There has been a lot of jumping on the Microsoft Surface bandwagon. One has to wonder why, in this very technical era, why there is so much wish fulfillment.
I’ve been vastly amused by the analysis of the business prospects of the Microsoft Surface, a product we don’t really know a lot about, whose price hasn’t been announced and which is not yet shipping.
One might look into the product, strip away the hype and size up its prospects. On the other hand, when a new product comes out, there is also an immediate temptation to tap into the curiosity about the product and then embellish that need with a lot of unfounded speculation, indeed, misplaced and irrational enthusiasm.
Image Credit: Microsoft
No doubt there are websites that want to cash in on a perceived distaste for Apple. Perhaps there’s a thread of desire to see Apple get its comeuppance. Perhaps there are Microsoft fans of old who fear for the company in the Post-PC era and desperately want to see the company make a comeback.
Been There, Done That
There was a time when we had high hopes for the Hewlett Packard TouchPad. The hidden assumption was the H-P had the technical talent, engineering resources, technical leadership and manufacturing experience to execute a competing tablet. And H-P had Jon Rubinstein, a virtual icon when he was at Apple. What could go wrong?
What led us astray at the time was that we assumed that H-P had the same ability as Apple to execute on all fronts: OS, hardware, manufacturing and marketing.
Then came the Amazon Kindle Fire. We (and by we I mean Bryan Chaffin) correctly estimated that a tablet without backend infrastructure fails. If it can’t provide music, video, shopping, books and a vast app library, a tablet by itself is a doorstop. But Amazon couldn’t compete with Apple’s manufacturing juggernaut and technology base. Amazon could only compete on price, and so the very limited Fire relegated itself to a small part of the tablet market.
Today, we’re looking at a new horse in the race, the Microsoft Surface. Looking at the specs, what little we have, nicely summarized by Bryan Chaffin, we see a product that isn’t well defined. That makes it really hard to construct an objective analysis of its prospects.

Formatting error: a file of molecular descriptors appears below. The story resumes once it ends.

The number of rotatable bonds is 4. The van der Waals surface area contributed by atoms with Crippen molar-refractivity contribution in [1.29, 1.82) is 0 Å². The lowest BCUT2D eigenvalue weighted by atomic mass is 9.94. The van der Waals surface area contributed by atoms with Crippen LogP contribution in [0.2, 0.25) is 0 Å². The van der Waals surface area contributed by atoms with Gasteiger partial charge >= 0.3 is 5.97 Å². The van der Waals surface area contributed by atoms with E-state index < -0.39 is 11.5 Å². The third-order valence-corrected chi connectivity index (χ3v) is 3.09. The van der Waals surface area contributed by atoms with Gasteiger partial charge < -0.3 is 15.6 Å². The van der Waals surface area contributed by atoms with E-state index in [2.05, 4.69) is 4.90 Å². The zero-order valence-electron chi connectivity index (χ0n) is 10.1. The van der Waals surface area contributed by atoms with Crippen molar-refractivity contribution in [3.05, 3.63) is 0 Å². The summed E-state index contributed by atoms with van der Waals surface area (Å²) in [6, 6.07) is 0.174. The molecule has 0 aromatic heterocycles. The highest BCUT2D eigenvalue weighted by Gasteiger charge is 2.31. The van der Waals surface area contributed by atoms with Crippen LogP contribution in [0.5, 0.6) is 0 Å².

We can probably assume that it will leverage Microsoft’s current rights for content that are delivered on the Xbox. We can probably assume that Microsoft has done its homework and catered to the business community, checked the IT boxes and catered to its legacy Windows product.
The real question, however, is that Microsoft has bet the farm on the idea that a tablet is simply a portable PC. It’s a notebook in function, but disguised as a tablet. For 28 months, Apple has demonstrated that the tablet is a new animal, a new life form on the computer tree of evolution.
Ten years from now, when we trace the development of personal computing and draw those ancestry charts, the family tree of devices, we’ll likely see that customers embraced Apple’s vision of a tablet as a new breed of product that’s used in many new ways. Tim Cook himself expressed that vision when, in the last Apple earnings call, he voiced no interest in convergence, the infamous toaster-fridge. For Microsoft to force the convergence of a tablet and Windows for the sake of turf protection is an approach that goes strongly against the grain of two plus years of Apple experience, earning billions and converting customers. Natural evolution is a good bet, and for Microsoft to go against that is a major, risky bet.
A new breed of product, laser sharp focus by Apple
Image Credit: Apple
Questions have been raised about the profit margin stolen by Microsoft by not having to pay OEM licence fees for Windows 8. Question have been raised about Microsoft greatly upsetting its OEM partners, placing that product in its flagship stores. Questions have been raised about whether there is a large enough market to support the Surface, as Microsoft envisions it. More questions can be raised about Microsoft’s capacity to execute on the same level as Apple. As Bryan Chaffin wrote, so concisely, “If Microsoft is right, they will sew up the market for toaster-fridges.”
Predictions About Predictions
I think you’ll see a lot of predictions. Analysts who get paid to project market share don’t typically use thousand node supercomputers with a million lines of simulation code to assess the market forces. The best they can do is look at history and surmise that Microsoft’s Surface will have a certain appeal and it will, most assuredly, gain market share against Apple’s iPad. Warm fuzzies will abound. But remember, Apple fought brilliantly against Windows with OS X for a decade and could only grab single digit market share of an already entrenched market. Asian companies fought valiantly against the iPod and could never gain a serious foothold. And then there was the Zune.
This is why Apple is embracing the iPad as a brand new product category. Sales and customer preference bear that out. The notion of the Post-PC era can’t be negated by a single Microsoft presentation.
The optimistic prediction that Microsoft can grab much more against Apple’s iPad will be comforting to many, but it has no technical basis, based on simulations, analysis, sales data or previous experience.
I’ll be very interested to see how this product evolves. But it’s going to take a year’s worth of sales data before we can determine if Microsoft’s big bet has paid off. Until then, all the giddy articles about the Surface seem to be either hit-mongering, wish fulfillment or both.